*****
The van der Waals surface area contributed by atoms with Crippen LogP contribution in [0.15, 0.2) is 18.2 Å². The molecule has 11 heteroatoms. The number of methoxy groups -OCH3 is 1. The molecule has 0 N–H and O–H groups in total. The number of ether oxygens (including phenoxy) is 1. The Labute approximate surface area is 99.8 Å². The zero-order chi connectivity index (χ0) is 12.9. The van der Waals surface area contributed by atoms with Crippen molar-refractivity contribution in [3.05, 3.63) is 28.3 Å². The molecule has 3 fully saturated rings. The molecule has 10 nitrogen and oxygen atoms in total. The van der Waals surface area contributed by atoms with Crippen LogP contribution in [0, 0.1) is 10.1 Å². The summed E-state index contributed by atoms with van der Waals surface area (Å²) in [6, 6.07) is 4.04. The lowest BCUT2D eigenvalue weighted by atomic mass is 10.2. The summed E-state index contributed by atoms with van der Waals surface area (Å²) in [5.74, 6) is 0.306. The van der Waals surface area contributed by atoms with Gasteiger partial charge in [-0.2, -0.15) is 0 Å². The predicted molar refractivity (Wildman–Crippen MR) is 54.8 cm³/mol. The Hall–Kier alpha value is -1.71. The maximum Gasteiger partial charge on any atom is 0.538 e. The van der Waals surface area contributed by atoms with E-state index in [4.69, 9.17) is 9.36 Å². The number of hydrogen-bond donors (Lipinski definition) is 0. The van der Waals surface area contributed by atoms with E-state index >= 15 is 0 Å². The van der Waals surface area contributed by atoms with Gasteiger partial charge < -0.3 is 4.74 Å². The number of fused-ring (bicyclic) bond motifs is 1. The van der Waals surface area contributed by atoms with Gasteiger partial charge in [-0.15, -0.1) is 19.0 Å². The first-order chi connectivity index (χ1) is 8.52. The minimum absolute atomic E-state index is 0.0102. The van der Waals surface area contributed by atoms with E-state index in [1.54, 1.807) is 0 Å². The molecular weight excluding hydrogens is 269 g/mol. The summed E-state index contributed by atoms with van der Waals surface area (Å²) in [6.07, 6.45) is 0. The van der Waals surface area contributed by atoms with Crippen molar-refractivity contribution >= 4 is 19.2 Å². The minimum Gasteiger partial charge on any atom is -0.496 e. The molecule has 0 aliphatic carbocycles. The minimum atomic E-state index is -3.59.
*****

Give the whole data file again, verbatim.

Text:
The van der Waals surface area contributed by atoms with Crippen LogP contribution in [0.15, 0.2) is 18.2 Å². The molecule has 11 heteroatoms. The number of methoxy groups -OCH3 is 1. The molecule has 0 N–H and O–H groups in total. The number of ether oxygens (including phenoxy) is 1. The Labute approximate surface area is 99.8 Å². The zero-order chi connectivity index (χ0) is 12.9. The van der Waals surface area contributed by atoms with Crippen molar-refractivity contribution in [3.05, 3.63) is 28.3 Å². The molecule has 3 fully saturated rings. The molecule has 10 nitrogen and oxygen atoms in total. The van der Waals surface area contributed by atoms with Crippen LogP contribution in [0, 0.1) is 10.1 Å². The summed E-state index contributed by atoms with van der Waals surface area (Å²) in [6, 6.07) is 4.04. The lowest BCUT2D eigenvalue weighted by atomic mass is 10.2. The summed E-state index contributed by atoms with van der Waals surface area (Å²) in [5.74, 6) is 0.306. The van der Waals surface area contributed by atoms with Gasteiger partial charge in [-0.2, -0.15) is 0 Å². The predicted molar refractivity (Wildman–Crippen MR) is 54.8 cm³/mol. The Hall–Kier alpha value is -1.71. The maximum Gasteiger partial charge on any atom is 0.538 e. The van der Waals surface area contributed by atoms with E-state index in [4.69, 9.17) is 9.36 Å². The number of hydrogen-bond donors (Lipinski definition) is 0. The van der Waals surface area contributed by atoms with E-state index >= 15 is 0 Å². The van der Waals surface area contributed by atoms with Gasteiger partial charge < -0.3 is 4.74 Å². The number of fused-ring (bicyclic) bond motifs is 1. The van der Waals surface area contributed by atoms with Gasteiger partial charge in [-0.15, -0.1) is 19.0 Å². The first-order chi connectivity index (χ1) is 8.52. The minimum absolute atomic E-state index is 0.0102. The van der Waals surface area contributed by atoms with E-state index in [1.54, 1.807) is 0 Å². The molecular weight excluding hydrogens is 269 g/mol. The summed E-state index contributed by atoms with van der Waals surface area (Å²) in [6.07, 6.45) is 0. The van der Waals surface area contributed by atoms with Crippen molar-refractivity contribution >= 4 is 19.2 Å². The minimum Gasteiger partial charge on any atom is -0.496 e. The molecule has 0 aliphatic carbocycles. The minimum atomic E-state index is -3.59.